*I suggest that you read* post 17.2 *before this*.

In post 17.2 we saw how to add two-dimensional vectors – vectors that could be drawn on a sheet of paper. But forces can act in three dimensions – up-and-down, as well as north-south and east-west. A three-dimensional force has the same relationship to a two-dimensional force as a sculpture has to a picture.

How do we do vector algebra (see post 17.2) in three-dimensions? We start off by defining a three-dimensional orthogonal Cartesian coordinate system; we met a system like this, but in two dimensions, in appendix 2 of post 16.50. Now we have an *X*-axis and a *Y*-axis, that are perpendicular to each other and cross at an origin. But we add a third axis, the *Z*-axis, that is perpendicular to both the *X*-axis and the *Y*-axis. When we add the *Z*-axis, we need to be careful because three-dimensional Cartesian coordinate systems can be either right-handed or left-handed.

We usually construct right-handed coordinate systems. To do this, curl the fingers of your right hand – so your fingers point from the *X*-axis to the *Y*-axis. If you point your thumb up, it then points in the *Z*-axis direction; in the picture on the right-hand side, the *Z*-axis points towards you, out of the plane of the paper.

In the same way as we defined unit vectors ** i** and

**in the**

*j**X*and

*Y*-axes directions (post 17.2), we now define a unit vector

**in the**

*k**Z*-axis direction. Remember that a unit vector simply defines a direction and has a length equal to the number one and no units (like metres or newtons).

So we can write the vector representing a three-dimensional force as

** F** =

*i**F*+

_{x}

*j**F*+

_{y}

*k**F*.

_{z}Here *F _{x}*,

*F*and

_{y}*F*are the components of

_{z}**in the**

*F**X*,

*Y*and

*Z*-axis directions. The magnitude of

**is given, by Pythagoras’ theorem (see the appendix at the end of this post for more explanation), by**

*F**F*^{2} = *F _{x}*

^{2}+

*F*

_{y}^{2}+

*F*

_{z}^{2}so that

*F*= √(

*F*

_{x}^{2}+

*F*

_{y}^{2}+

*F*

_{z}^{2}).

There are two related ways in which we can use angles to specify the direction of ** F**. We will use a simple extension of the method we used for two-dimensional vectors by defining the angle

*φ*that

**makes with the**

*F**Z*-axis. Now we define

*θ*as the angle between the projection of

**on to the**

*F**XY*-plane and the

*X*-axis (see picture above). From the definitions of cosine and sine (appendix 3 of post 16.50)

*F _{x}* =

*F*sin

*φ*cos

*θ*,

*F*=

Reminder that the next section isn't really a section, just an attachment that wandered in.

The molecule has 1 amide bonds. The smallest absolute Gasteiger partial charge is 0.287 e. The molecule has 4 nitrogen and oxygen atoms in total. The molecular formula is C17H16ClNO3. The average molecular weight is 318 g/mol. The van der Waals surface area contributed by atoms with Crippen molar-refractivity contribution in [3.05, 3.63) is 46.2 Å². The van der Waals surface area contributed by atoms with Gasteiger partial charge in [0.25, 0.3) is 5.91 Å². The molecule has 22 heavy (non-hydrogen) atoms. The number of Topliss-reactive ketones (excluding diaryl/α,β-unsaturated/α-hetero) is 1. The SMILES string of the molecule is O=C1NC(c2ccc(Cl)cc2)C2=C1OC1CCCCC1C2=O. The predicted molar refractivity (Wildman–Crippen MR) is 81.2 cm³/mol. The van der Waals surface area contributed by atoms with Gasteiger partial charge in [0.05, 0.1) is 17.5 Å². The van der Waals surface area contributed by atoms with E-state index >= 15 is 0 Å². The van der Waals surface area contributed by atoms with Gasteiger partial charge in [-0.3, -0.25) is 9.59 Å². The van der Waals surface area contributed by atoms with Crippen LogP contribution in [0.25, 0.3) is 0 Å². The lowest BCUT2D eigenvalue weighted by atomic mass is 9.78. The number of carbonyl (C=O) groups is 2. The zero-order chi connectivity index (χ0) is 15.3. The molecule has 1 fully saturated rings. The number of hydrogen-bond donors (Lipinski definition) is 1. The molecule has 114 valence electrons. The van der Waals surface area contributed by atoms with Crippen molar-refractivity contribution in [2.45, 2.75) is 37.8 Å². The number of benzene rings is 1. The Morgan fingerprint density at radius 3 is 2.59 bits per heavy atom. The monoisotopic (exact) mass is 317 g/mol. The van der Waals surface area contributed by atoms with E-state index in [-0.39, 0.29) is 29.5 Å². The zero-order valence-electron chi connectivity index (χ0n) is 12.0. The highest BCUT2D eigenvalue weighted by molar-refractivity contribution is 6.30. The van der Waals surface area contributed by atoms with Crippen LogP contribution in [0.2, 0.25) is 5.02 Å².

_{y}*F*sin

*φ*sin

*θ*and

*F*=

_{z}*F*cos

*φ*.

We can calculate the angles *θ* and *φ* from the components of the vectors. The angle *θ* is calculated in exactly the same way as for a two-dimensional vector (equation 5 of post 17.2). The angle *φ* is calculated from

*φ* = arccos(*F _{z}*/

*F*)

where arccos(*x*) just means “the angle whose cosine is *x*”. You can look up arccos values at: http://www.rapidtables.com/calc/math/Arccos_Calculator.htm.

The resultant (sum) of two vectors

** F** =

*i**F*+

_{x}

*j**F*+

_{y}

*k**F*and

_{z}**=**

*f*

*i**f*+

_{x}

*j**f*+

_{y}

*k**f*.

_{z}is then given by

** R** =

**+**

*F***=**

*f***(**

*i**F*+

_{x}*f*) +

_{x}**(**

*j**F*+

_{y}*f*) +

_{y}**(**

*k**F*+

_{z}*f*).

_{z}So, the algebra of three-dimensional vectors is a simple extension of the algebra of two-dimensional vectors. We can even extend the idea of a vector into 4 or more dimensions; but it is then easier to represent vectors using the notation of matrix algebra which is a bit more difficult to explain.

*Related posts*

17.2 Vectors

16.50 Direction of forces

*Follow-up posts*

*Appendix*

The purpose of this appendix is to show that *F*^{2} = *F _{x}*

^{2}+

*F*

_{y}^{2}+

*F*

_{z}^{2}.

In the figure, the brown line is the projection (see appendix 3 of post 16.50) of the vector ** F** on to the

*XY*-plane.

According to Pythagoras’ theorem, the length of this line is √(*F _{x}*

^{2}+

*F*

_{y}^{2}). Here

*F*is the length of the blue line and

_{x}*F*is the length of the red line. The statements in this paragraph are explained and proved in post 17.2.

_{y}The green line is the projection of ** F **on to the

*Z*-axis and is denoted by

*F*; the dashed green line is parallel to it and has the same length.

_{z}** F**, the dashed green line and the brown line form a right-angled triangle. So, by Pythagoras’ theorem

*F*^{2} = (√(*F _{x}*

^{2}+

*F*

_{y}^{2}))

^{2}+

*F*

_{z}^{2}=

*F*

_{x}^{2}+

*F*

_{y}^{2}+

*F*

_{z}^{2}.